It’s Zinnia Gray’s twenty-first birthday, which is extra-special because it’s the last birthday she’ll ever have. When she was young, an industrial accident left Zinnia with a rare condition. Not much is known about her illness, just that no one has lived past twenty-one.
Her best friend Charm is intent on making Zinnia’s last birthday special with a full sleeping beauty experience, complete with a tower and a spinning wheel. But when Zinnia pricks her finger, something strange and unexpected happens, and she finds herself falling through worlds, with another sleeping beauty, just as desperate to escape her fate.
"Maybe the universe doesn't naturally bend toward justice either; maybe it's only the weight of hands and hearts pulling it true, inch by stubborn inch."
An entirely irreverent take on Sleeping Beauty with alternate universes or timelines – A Spindle Splintered is a fun, quick read. The emotions are strong, as is the feminist take on fairy tales. I love that every character fights the expectation, stepping outside the norm. Zinnia is brash and apparently fearless – though she, thankfully, softens over time. Charm is the perfect friend, and she’s not afraid to call Zinnia on her shit as needed. And Primrose is not the modest fairy tale princess she first appears to be – when someone offers her a chance to save herself, she is more than prepared to step up.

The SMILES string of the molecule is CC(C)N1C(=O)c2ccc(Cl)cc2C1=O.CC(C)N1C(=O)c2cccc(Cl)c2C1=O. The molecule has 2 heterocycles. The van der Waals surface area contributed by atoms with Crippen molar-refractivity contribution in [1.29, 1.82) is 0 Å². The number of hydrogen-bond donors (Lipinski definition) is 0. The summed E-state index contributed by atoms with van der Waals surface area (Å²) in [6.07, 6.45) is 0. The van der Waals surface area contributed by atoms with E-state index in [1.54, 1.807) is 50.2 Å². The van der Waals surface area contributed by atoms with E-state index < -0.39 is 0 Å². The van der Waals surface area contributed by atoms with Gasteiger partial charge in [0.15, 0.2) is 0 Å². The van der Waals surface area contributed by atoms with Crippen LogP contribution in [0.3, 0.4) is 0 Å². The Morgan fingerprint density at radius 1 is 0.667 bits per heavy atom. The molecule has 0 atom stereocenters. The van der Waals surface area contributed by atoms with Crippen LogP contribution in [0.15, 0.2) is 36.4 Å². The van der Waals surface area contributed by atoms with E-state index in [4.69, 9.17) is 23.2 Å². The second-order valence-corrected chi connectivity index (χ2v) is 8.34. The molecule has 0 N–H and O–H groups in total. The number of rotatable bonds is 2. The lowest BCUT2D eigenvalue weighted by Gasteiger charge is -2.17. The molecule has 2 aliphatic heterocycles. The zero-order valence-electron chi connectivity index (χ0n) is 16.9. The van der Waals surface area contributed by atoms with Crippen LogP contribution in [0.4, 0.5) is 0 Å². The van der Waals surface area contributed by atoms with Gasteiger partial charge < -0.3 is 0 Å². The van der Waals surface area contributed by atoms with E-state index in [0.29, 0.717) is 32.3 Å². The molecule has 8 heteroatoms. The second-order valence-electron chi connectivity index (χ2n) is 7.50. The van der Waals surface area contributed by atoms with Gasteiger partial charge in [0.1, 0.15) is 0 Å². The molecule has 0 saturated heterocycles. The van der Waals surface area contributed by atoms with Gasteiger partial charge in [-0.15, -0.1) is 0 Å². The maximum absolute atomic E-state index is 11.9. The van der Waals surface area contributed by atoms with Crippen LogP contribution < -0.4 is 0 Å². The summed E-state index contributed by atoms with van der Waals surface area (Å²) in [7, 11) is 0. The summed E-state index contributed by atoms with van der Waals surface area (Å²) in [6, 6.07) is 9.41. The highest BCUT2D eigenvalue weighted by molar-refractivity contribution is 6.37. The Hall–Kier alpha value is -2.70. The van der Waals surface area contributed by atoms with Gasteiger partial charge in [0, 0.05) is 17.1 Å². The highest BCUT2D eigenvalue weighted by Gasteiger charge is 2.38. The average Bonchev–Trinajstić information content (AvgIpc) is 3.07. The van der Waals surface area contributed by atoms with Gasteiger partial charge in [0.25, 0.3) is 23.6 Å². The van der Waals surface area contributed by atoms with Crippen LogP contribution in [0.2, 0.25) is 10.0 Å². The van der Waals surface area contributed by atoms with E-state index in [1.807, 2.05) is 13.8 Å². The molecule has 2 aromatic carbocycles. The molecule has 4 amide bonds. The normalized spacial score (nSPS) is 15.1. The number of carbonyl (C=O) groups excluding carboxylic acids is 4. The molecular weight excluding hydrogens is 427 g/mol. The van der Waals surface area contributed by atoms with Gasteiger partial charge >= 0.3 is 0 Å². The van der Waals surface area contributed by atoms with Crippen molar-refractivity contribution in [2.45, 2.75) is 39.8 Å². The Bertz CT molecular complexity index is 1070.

"I used to see Sleeping Beauty as my wildest, most aspirational fantasy—a dying girl who didn't die, a tragedy turned into a romance. But suddenly I saw her as my mere reflection: a girl with a shitty story. A girl whose choices were stolen from her."
As expected as a fairy tale retelling can be, there are still plenty of twists and surprises. I like that modern Disney stories are mashed together with creepy Grimm and medieval versions of the story. I read A Spindle Splintered because I received the eARC for A Mirror Mended and am very glad to be introduced to the Fractured Fables duology.